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Surprising Science

Study: Ancient Incas were better at skull surgery than Civil War doctors

Who needs a hole in the head? As it turns out, lots of people in ancient hospitals did. Why was one society so good at keeping people alive after it opened up their skulls?
Peruvian skull from approx. 400-200 B.C.E. The arrow points to a skull fracture researchers believe was treated with trepanation. This is one of the less successful surgeries: the person died less than 2 weeks later. Credit: D. KUSHNER ET AL., WORLD NEURO

If you needed to get a hole drilled in your head, would you like a doctor who was trained before or after the development of the germ theory of disease? As it turns out, you might want to go old school on this one. That is what a new study on trepanation in the Inca Empire by doctors and anthropologists tells us anyway.


What’s trepanation?  

Trepanation is a medical procedure in which a hole is bored into the skull. It has been practiced since ancient times and has been used to treat migraines, seizures, trauma, mental illness, and even a demonic possession or two.

It was practiced by many ancient cultures including the Greeks, Chinese, Romans, and Peruvians. It fell out of favor during the middle ages, but a variant of it is still used today to help relieve pressure on the brain after traumatic injury.

While it doesn’t seem like a great idea to have a hole drilled in your head before the basics of sanitation were understood, many patients survived for decades after the procedure, as evidenced by signs of healing around the hole in their skulls.


A depiction of a surgeon performing a trepanation in 1350. Despite the decline of the procedure, it was still performed until the advent of modern neuroscience. (Hulton Archive/Getty Images)

Trepanation and the Incas

It seems like where you had it done might have figured into if you survived or not. 

In a study published in World Neurosurgeryby David S. Kushner of the University of Miami and others, skulls of patients who had undergone trepanation were examined for signs of survival. Using hundreds of skulls which could be dated to different eras, a timeline of the progress made by Peruvian medicine was created. 

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While the earliest surgeries, those taking place from 400 to 200 BCE, had a long-term survival rate of only 40%, that rate increased to 53% for those who got the surgery between 1000 to 1400 CE. The rate rose again during the Inca Empire, reaching an impressive 75-83% long-term survival rate. That’s not bad for a pre-Enlightenment society.

Compare these survival rates to the 46-56% mortality rate for those who got the surgery during the American Civil War. Long-term survival rates for those who survived are unknown.

The ancient skulls also show how the procedure was refined, with smaller boreholes needed for later operations and more careful “grooving” of the skull to prevent infection of the brain being noticeable as well. The nature of the cuts in the bone also shows that the tools being used were improved over the centuries.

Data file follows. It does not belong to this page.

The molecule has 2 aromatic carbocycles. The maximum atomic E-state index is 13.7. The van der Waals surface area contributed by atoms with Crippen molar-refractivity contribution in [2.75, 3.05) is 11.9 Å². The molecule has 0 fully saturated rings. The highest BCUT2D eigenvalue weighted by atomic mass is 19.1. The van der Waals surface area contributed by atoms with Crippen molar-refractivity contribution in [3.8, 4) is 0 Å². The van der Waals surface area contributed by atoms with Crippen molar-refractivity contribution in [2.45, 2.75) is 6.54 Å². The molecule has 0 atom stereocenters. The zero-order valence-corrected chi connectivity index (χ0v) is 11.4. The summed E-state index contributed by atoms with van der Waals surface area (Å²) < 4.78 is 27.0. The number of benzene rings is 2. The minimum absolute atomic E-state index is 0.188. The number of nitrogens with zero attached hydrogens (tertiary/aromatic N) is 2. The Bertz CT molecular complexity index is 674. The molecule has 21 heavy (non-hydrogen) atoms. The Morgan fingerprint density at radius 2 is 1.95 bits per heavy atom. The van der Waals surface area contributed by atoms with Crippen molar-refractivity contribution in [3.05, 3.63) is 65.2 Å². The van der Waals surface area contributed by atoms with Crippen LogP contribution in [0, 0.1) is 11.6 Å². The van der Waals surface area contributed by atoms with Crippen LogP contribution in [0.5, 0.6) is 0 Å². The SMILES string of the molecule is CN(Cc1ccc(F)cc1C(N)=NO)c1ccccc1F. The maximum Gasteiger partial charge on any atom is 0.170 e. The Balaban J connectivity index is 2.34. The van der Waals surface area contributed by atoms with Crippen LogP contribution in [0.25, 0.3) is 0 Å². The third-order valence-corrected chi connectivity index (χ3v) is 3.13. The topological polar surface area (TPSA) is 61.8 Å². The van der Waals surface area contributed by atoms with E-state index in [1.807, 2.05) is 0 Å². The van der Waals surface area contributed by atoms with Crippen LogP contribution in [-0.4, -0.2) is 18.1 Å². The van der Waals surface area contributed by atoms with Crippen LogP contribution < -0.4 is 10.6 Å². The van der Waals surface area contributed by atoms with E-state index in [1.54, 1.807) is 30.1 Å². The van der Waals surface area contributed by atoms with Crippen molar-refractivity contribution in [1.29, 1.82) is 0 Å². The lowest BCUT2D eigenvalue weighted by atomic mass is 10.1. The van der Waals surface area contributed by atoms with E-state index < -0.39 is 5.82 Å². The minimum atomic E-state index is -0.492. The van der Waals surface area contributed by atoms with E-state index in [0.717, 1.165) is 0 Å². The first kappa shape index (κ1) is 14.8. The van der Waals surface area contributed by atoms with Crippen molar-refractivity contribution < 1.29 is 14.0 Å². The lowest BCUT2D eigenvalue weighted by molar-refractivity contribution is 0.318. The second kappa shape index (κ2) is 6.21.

Over time, from the earliest to the latest, they learned which techniques were better, and less likely to perforate the dura,” Kushner said.  The dura, a membrane surrounding the brain, holds in fluids and prevents infection. The Incas understood that survival was dependent on avoiding infection and their changing techniques reflect this. 

An example of Inca ingenuity, these walls are so closely fitted they do not require mortar. The Inca also had fascinating social systems, fantastic infrastructure, and an amazing system of knotted strings to record information. (Dan Kitwood/Getty Images)

Why were the Incas so good at trepanation? 

While the exact reasons can never be known, a few ideas come to mind. While the Incas were clearly trying to avoid infection by avoiding the dura, American Civil War doctors were practically asking for infection during their procedures, which were often done with unsterilized tools after poking dirty fingers into wounds in search of shrapnel.

There is also evidence that some of the skulls from the 1000 C.E. period were subjected to postmortem examinations; suggesting that there was an attempt by the Incas to understand anatomy better and improve techniques. After centuries of work, the statistics show it paid off.  

Lastly, the study concludes that “evidence shows that the surgical techniques from all the civilizations and time periods were initially the same but were refined through trial and error.” The doctors of Peru, who have left no written works we can find, likely had a strong system of apprenticeship and an oral tradition of passing medical knowledge forward that outperformed the medical systems found elsewhere. 

So, if you need a hole in the head, who should you call? While trepanation is no longer a go-to surgery for cranial aliments, the dedication, expertise, and innovativeness of the Inca doctors are traits that are eternally vital to all fields. While not all of us can be cranial surgeons, we can all learn from the progress these doctors made.


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